|Kabul: 17:53 PM      |
Welcome to Kabul:Reconstructions. You can follow the information below, which has been gathered from a
number of sources by a number of participants (click on the names at left for bios), to reconstruct your
own picture of events in Kabul since this site was launched on March 8th, 2003 and, in a sense, since the
reconstruction of Afghanistan began somewhere in the winter of 2001-02.
Some of this information has been provided in response to specific questions submitted by visitors like you. Please note that this section of the project is now maintained as an archive and has not been updated since 2005. Click here to ASK A QUESTION.
Arian Mouj Sharifi
Countdown to the End of Bonn Agreement
Financial Times (London) June 21, 2003 Afghans' path to democracy strewn with danger: Kabul has just a year left under the Bonn peace agreement to reinvent an entire political system. Can it do it? By VICTORIA BURNETT It's an ambitious To Do list: write a new constitution, register 10m voters, design a new government and hold elections - all by next June. The roster of tasks for establishing democracy in Afghanistan under the timetable of the Bonn peace agreement is certainly daunting. The question is, can it be done? "There is a huge, huge amount of work. How much we can do in time I don't know," says Lakhdar Brahimi, United Nations special representative to Afghanistan. President Hamid Karzai, who has one year left as head of the interim administration, has his work cut out as he prepares for elections while striving to consolidate popular and political support in the hope of re-election. Drafting the new constitution is already two months behind schedule, robbing precious time from the public consultations, which kicked off on June 7. The constitutional commission will publish a draft in September, then debate it at a loya jirga, or grand council, in October. The government must now set about registering voters - an awesome task in a country without a census in decades. But it must also figure out exactly what people will be voting for. "Who are we electing, by the way?" asks Mr Brahimi. "A president? A president and a parliament? Just a parliament? Just a president? One chamber? two chambers?" Set against a backdrop of escalating violence and provincial power vacuums, trying to move Afghanistan towards democracy seems ever more complicated. A bloody campaign by anti-government forces, including a revived Taliban movement, has spread through the south - the desolate mountains that border Pakistan - and is creeping north. The violence reached into the heart of power on June 7, when a suicide bomber blew up a bus carrying German peacekeepers in Kabul, killing four soldiers and a civilian. Even if you can meet the timetable, say some, you cannot hold an election or debate a constitution in a country where the Taliban is still at war with a government that barely holds sway outside the capital, and whose provinces are ruled by warlords. "The constitution and the elections are the two major events in the history of this country," says Farooq Wardak, secretary of the constitutional commission. "Security is a prerequisite - without it, none of this can happen." Mr Brahimi told the UN Security Council last month that without security in the provinces, there was a real risk the Bonn process would stall. "Sticking to the timetable - at least it's something," he muses. "People will often tell you: 'Why don't you take some more time?' But it's not a good idea, because you just relax. You've got to put yourself under pressure." The risk in slavishly following the Bonn timetable, some say, is that of botching important steps in Afghanistan's path to democratic rule. In a report this week, the International Crisis Group called on the government and UN officials to give it more time for better public consultation and real security measures. But stretching deadlines will simply allow the government to defer difficult hurdles, others argue. A year after he was confirmed as head of the interim administration by a loya jirga, Mr Karzai is racing against not only the Bonn timetable but the forces bent on his downfall - including the Taliban and Gulbuddin Hekmatyar, a renegade warlord. He cannot afford to be waylaid on the road to democracy, observers say, while those striving to scupper the process consolidate their grip. Lacking adequate security, the Afghan government and its foreign advisers must work with what they have, Mr Brahimi says. "We will run like that French man - Inspector Clouseau - with bombs flying all over the place and hopefully we will make it through the minefield. And if we don't, it's too bad."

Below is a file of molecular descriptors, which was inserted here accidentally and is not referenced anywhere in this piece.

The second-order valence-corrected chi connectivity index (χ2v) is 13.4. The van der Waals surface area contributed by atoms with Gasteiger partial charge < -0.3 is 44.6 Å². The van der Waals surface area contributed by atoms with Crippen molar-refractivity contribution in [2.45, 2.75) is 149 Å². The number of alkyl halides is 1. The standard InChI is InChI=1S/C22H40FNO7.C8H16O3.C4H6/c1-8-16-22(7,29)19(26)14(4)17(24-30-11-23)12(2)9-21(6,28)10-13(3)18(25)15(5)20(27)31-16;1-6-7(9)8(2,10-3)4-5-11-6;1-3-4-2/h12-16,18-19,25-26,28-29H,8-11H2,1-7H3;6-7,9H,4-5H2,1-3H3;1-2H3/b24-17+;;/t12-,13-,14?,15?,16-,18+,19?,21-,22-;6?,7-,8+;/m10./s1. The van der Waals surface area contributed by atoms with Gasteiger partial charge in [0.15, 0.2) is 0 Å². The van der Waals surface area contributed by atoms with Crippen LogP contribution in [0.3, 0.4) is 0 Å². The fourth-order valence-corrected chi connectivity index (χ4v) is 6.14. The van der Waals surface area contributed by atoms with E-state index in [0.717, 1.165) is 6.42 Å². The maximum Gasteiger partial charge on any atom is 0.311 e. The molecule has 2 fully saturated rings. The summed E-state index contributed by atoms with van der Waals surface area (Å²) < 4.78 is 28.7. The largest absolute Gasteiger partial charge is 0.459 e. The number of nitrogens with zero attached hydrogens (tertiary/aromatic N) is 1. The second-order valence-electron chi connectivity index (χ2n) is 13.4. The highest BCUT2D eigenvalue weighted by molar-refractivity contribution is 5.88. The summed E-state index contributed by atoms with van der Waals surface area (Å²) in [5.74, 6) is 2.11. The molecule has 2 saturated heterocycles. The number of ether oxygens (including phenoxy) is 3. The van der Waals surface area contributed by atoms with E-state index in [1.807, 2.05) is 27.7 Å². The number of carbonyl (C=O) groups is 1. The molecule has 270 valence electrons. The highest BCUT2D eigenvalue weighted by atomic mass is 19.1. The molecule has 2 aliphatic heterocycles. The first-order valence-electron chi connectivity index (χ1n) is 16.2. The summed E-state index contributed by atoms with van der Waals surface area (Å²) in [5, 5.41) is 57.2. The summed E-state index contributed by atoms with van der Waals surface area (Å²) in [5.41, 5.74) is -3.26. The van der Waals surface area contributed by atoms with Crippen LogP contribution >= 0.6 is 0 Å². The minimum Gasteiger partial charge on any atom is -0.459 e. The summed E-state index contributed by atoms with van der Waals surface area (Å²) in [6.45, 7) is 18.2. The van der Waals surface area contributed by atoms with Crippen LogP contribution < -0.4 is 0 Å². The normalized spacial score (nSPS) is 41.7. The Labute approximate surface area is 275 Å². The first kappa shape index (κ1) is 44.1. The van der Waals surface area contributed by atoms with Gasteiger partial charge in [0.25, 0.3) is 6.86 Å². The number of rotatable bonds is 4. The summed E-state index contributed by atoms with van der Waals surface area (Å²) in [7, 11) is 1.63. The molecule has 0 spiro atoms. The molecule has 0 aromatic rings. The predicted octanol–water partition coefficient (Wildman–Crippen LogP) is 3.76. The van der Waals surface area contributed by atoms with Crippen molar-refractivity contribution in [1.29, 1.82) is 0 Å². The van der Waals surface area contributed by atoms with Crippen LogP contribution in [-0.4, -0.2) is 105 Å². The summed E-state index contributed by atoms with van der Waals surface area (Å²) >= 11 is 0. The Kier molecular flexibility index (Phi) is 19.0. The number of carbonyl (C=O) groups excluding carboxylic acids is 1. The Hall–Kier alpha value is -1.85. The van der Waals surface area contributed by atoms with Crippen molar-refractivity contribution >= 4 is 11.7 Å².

Posted By: mariam   August 11th 2003, 2003 4:11 PM
Kabul: Partial Reconstructions is an installation
and public dialogue project that explores the multiple meanings and resonances of
the idea of reconstruction -- as both process and metaphor -- in the context of present-day Kabul.
www.kabul-reconstructions.net is an online discussion forum, information resource, and medium for the communication of questions and answers about the reconstruction between people inside and outside the city of Kabul itself.